The sports section of a daily newspaper, once a refuge from reality to which readers could turn for amusement, often reads today like the rest of the paper.
A sports fan can no longer retreat to his little corner and escape the bad news. Often, in fact, he can't even get a good laugh.
The precise moment that sports, and the reporting of them, became less fun cannot be documented, but somewhere along the line, sports turned into a business as cold and competitive as the oil or steel industries, and many of the people who played them lost their senses of humor.
Many sportswriters today lament this loss of humor and innocence in the games they cover. They tend to be the older ones. Many young writers seem to be as serious as today's athletes, attacking the flaws in sports with the journalistic zeal of political reporters.
The young writers' pursuit of athletic sins is not entirely a bad thing, of course. The scandals in games and the frailties in the character of athletes were overlooked and covered up for too long by sportswriters who cheered in the pressbox, played cards with their heroes and wrote their biographies.
Still, games ought to be fun, for crying out loud, and not treated as seriously as the national budget, abortion or arms control.
What changed the character of sports was not serious journalism, of course--that only made them less fun to read about. Money, probably, altered them the most, although a strong case could also be made for the obsession with winning. One leads to the other.
Athletes always had good hours, and they made more money than most of us while working half the time. It was hard for a fellow working on an assembly line, driving a truck or selling shoes to liken the playing of games to toil. Most people played them for the sheer joy of it. So did most athletes, probably, before the great money machine, television, came along.
When all that money started pouring into the owners' pockets and remained there, the players became restless. Finally, they formed unions to free themselves from bondage and collect their share. Reasoning that they could make more on the open market, they took to court the rules binding them to one team and won the fight. Sports and sports pages haven't been the same since.
Although their freedom to make a living in the marketplace, as other citizens do, was long overdue and financially rewarding to athletes, it drastically altered the fabric of sports. Some baseball players became mercenaries, using their newly won freedom to sell their services to the highest bidder every year or so. Teams began to lose their identities as players moved from one team to another. Even such revered heroes as Pete Rose and Steve Garvey left their loyal fans for more money.
Agents and strikes intruded upon sports. Salaries and prize money grew markedly, often becoming bigger news than the events. Sports pages began to look more like the business section than a review of fun and games. Not all readers were pleased. Sportswriters were criticized for devoting more attention to money than the games they covered.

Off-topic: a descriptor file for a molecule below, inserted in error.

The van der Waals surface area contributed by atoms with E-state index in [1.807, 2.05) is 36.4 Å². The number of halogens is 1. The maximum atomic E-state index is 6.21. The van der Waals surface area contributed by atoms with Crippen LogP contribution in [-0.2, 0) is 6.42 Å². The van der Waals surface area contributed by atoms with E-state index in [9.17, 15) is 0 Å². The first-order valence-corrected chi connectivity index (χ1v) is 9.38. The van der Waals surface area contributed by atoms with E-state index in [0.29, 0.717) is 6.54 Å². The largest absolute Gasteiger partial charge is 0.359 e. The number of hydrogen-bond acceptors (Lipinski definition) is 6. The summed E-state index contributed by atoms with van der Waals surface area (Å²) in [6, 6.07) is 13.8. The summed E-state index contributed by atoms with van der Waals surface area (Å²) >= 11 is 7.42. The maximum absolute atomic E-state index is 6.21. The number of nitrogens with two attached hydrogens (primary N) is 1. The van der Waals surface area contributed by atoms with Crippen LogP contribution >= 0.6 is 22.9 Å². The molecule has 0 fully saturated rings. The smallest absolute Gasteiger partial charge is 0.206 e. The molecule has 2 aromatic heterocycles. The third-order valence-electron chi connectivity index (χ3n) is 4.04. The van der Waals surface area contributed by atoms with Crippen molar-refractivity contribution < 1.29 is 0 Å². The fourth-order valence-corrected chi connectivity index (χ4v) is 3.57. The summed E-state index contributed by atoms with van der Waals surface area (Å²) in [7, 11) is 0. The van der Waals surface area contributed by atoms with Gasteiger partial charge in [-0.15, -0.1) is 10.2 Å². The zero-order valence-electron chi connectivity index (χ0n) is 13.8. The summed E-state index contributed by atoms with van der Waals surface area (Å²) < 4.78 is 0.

In The Times' sports section recently, for example, a story on Page 1 said building contractors had filed a $7.7-million lawsuit against Hollywood Park and, for the second day in a row, there was an account of sports entrepreneur Jerry Buss' alleged financial problems.
On Page 2, a headline read: "Lloyd, Navratilova Will Play for $112,500 Prize." The money was to come, the story said, from a purse of $1.8 million. In the same story there was an account of another tournament that had a purse of $40,000, but in only one paragraph did readers learn how well anybody played.
On Page 4, high in a story on the Daytona 500, it was reported that the race had prize money of $1.28 million. On Page 5, the score of only one golfer was reported before the tournament's purse of $400,000 was mentioned. One player had won $116,262 of his career income of $454,627 in the tournament, the story said.
On Page 6, readers learned that former heavyweight champion Joe Frazier had won a $243,621 tax fight with the Internal Revenue Service, that the San Diego Padres had offered to pay $450,000 to a pitcher seeking $750,000 and that arbitrators had awarded catcher Mike Scioscia of the Dodgers a salary of $435,000 and had given pitchers Doug Sisk of the Mets $275,000 and Jerry Koosman of the Phillies $600,000.
It was a typical day. The dollar sign clutters the sports pages of most newspapers every day. Horse race results look like stock tables. There are claiming prices, purses, mutuel pools and payoffs for win, place and show, and daily doubles, exactas and the Pick Six. Races are often identified by the amount of the purse, as in the $265,000 San Antonio Stakes or the $157,400 Sierra Nevada Handicap.